Browse Exhibits (4 total)
Oral histories have been a popular way to preserve the lives and testimonies of marginalized subjects who have often been denied access to the historical record. This exhibit is a small selection of the CLGA's collection of oral histories and audiovisual materials relating to LGBT lives in Canada.
Some of these histories have been collected as part of formal oral history projects, while others have resulted from interviews for news articles or other projects. Together they provide a rich picture of life in Canada for LGBT people from the 1950s to the 1970s, covering topics such as interviewees' early lives and coming out, bar culture, social services, activism, municipal and national politics, HIV/AIDS, and intra-community tensions.
These cassette tapes have been digitized by the LGBTQ+ Oral History Digital Collaboratory in order to preserve them and make them available online.
The Foolscap Oral History Project, also known as the Toronto Gay History Project, was undertaken by John Grube and Lionel Collier in order to collect and preserve histories of everyday gay life and social culture in pre-Stonewall Toronto. The project material from John Grube, recently donated to CLGA by James Dubro, includes 42 interviews on 52 cassette tapes that provide a rich picture of the lives and histories of men in their circle.
Interviews took place from 1981-1987, and cover gay life in Toronto from the 1940s until that time. Topics include the men's early life, coming out, relationships, friendships, sex lives, careers, military service, community organizing, political actions, religion, bar culture, and experiences with psychiatry.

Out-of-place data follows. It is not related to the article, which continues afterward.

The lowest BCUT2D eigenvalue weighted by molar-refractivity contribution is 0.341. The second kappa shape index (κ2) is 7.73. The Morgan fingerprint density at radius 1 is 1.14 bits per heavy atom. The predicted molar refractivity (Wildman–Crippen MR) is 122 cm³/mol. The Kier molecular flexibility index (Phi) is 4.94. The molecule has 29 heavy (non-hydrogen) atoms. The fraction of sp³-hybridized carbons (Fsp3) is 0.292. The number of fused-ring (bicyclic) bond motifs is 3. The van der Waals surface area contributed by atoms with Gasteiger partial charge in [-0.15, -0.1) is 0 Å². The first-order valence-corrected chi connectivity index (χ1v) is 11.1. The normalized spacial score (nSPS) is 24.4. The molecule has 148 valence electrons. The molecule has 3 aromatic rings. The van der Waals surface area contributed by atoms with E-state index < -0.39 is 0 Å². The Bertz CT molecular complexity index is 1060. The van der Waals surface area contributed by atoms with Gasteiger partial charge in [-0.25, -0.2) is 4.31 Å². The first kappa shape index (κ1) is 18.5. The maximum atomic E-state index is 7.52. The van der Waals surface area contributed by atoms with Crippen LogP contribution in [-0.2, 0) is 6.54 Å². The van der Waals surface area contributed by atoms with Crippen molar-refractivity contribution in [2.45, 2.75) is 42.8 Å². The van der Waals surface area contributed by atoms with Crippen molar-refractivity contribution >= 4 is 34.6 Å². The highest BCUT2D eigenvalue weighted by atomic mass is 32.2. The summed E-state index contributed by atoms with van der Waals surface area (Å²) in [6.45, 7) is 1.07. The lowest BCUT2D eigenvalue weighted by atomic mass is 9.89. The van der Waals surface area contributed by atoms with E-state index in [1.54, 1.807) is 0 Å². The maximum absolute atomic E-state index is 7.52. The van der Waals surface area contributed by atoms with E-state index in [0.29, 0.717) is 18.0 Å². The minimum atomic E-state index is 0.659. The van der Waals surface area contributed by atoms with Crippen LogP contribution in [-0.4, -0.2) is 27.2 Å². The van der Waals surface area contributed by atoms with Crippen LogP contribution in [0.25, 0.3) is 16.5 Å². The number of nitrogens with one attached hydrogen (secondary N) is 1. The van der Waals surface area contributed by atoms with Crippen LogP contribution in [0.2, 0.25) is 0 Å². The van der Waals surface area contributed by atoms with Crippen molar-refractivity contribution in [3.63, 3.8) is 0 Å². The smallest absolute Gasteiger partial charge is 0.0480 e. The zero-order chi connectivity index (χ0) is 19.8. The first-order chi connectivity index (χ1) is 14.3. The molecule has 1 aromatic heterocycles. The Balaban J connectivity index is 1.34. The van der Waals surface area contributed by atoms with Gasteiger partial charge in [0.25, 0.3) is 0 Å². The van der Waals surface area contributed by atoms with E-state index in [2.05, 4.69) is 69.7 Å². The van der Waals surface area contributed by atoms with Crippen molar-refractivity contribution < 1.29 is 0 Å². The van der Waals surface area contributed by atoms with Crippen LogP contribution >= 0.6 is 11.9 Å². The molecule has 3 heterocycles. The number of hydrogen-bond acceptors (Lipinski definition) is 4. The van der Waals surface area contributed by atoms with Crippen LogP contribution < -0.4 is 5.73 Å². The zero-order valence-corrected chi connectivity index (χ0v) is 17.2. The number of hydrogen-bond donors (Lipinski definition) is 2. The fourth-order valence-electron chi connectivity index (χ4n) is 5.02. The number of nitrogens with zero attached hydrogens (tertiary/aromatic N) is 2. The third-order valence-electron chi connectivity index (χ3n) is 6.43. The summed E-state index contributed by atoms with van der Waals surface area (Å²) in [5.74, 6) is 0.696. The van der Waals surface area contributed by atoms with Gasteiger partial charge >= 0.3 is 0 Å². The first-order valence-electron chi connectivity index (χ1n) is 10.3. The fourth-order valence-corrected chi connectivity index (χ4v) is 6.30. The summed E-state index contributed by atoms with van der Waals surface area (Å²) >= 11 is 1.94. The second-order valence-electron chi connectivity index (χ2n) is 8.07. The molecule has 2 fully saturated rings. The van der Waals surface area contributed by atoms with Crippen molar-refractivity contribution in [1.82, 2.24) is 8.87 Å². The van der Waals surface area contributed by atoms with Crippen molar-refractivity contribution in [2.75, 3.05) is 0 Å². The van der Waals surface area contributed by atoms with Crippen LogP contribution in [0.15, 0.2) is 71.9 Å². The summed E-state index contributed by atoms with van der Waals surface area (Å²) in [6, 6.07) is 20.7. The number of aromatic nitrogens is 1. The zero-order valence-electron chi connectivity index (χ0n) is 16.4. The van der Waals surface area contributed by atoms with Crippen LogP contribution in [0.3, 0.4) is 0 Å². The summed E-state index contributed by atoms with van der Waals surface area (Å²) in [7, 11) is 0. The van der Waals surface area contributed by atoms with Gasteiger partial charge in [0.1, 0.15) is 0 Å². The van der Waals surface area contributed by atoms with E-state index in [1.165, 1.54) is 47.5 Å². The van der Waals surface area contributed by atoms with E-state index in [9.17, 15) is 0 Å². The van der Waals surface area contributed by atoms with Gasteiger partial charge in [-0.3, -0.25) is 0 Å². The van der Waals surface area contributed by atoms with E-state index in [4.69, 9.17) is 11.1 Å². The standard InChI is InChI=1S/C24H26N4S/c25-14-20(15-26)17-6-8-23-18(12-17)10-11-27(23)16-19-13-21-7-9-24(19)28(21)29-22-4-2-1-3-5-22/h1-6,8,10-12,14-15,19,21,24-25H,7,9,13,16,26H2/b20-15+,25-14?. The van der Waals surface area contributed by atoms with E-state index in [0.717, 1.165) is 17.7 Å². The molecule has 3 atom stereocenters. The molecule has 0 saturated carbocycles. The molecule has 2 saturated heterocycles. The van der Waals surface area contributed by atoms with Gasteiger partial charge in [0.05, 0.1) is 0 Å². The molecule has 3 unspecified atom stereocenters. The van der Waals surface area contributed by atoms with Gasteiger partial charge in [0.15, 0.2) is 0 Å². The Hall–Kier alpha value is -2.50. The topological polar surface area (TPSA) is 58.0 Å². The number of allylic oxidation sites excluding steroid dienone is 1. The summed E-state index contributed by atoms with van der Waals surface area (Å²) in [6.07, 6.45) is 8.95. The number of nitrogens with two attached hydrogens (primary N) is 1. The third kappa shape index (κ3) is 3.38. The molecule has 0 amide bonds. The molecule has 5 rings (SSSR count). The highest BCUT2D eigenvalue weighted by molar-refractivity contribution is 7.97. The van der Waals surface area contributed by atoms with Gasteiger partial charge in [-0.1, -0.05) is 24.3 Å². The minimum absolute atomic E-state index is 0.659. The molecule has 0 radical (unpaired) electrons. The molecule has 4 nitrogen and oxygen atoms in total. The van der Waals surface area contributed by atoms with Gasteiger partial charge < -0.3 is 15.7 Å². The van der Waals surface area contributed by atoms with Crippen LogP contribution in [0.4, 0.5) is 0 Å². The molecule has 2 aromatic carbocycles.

The tapes and transcripts comprising the Foolscap Project were donated to the Canadian Lesbian and Gay Archives in 2016, and are currently being processed by the LGBTQ Oral History Digital Collaboratory (Prof. Elspeth Brown, University of Toronto, PI).
Though small, buttons and pins communicated pivotal concerns of the LGBTQ+ community to the world. With the earliest item dating to 1977, the buttons in this collection speak to issues in human rights, health, and politics up to the 2010s.
T-shirts were an important medium of expression for the LGBTQ+ community; allowing subcultures to demonstrate what they stood for and expand their membership, and giving organizations the chance to raise awareness for issues like AIDS and homophobia. T-shirts and dresses also provided a simple but effective way for queers to showcase their pride in themselves and their nonconformity.